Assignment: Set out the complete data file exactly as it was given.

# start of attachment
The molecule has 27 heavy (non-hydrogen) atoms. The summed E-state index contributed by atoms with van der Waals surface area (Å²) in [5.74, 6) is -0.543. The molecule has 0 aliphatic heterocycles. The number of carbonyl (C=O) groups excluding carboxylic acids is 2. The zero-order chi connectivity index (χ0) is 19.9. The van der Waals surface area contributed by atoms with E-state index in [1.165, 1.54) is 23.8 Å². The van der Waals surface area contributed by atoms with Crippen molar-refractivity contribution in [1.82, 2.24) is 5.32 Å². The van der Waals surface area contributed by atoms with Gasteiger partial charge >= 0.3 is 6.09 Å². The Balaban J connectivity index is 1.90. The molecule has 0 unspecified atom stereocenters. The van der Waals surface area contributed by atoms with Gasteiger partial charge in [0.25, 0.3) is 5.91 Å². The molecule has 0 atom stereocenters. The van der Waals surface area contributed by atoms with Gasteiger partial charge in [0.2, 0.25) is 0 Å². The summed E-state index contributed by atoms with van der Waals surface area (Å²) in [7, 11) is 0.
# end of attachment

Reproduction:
The molecule has 27 heavy (non-hydrogen) atoms. The summed E-state index contributed by atoms with van der Waals surface area (Å²) in [5.74, 6) is -0.543. The molecule has 0 aliphatic heterocycles. The number of carbonyl (C=O) groups excluding carboxylic acids is 2. The zero-order chi connectivity index (χ0) is 19.9. The van der Waals surface area contributed by atoms with E-state index in [1.165, 1.54) is 23.8 Å². The van der Waals surface area contributed by atoms with Crippen molar-refractivity contribution in [1.82, 2.24) is 5.32 Å². The van der Waals surface area contributed by atoms with Gasteiger partial charge >= 0.3 is 6.09 Å². The Balaban J connectivity index is 1.90. The molecule has 0 unspecified atom stereocenters. The van der Waals surface area contributed by atoms with Gasteiger partial charge in [0.25, 0.3) is 5.91 Å². The molecule has 0 atom stereocenters. The van der Waals surface area contributed by atoms with Gasteiger partial charge in [0.2, 0.25) is 0 Å². The summed E-state index contributed by atoms with van der Waals surface area (Å²) in [7, 11) is 0.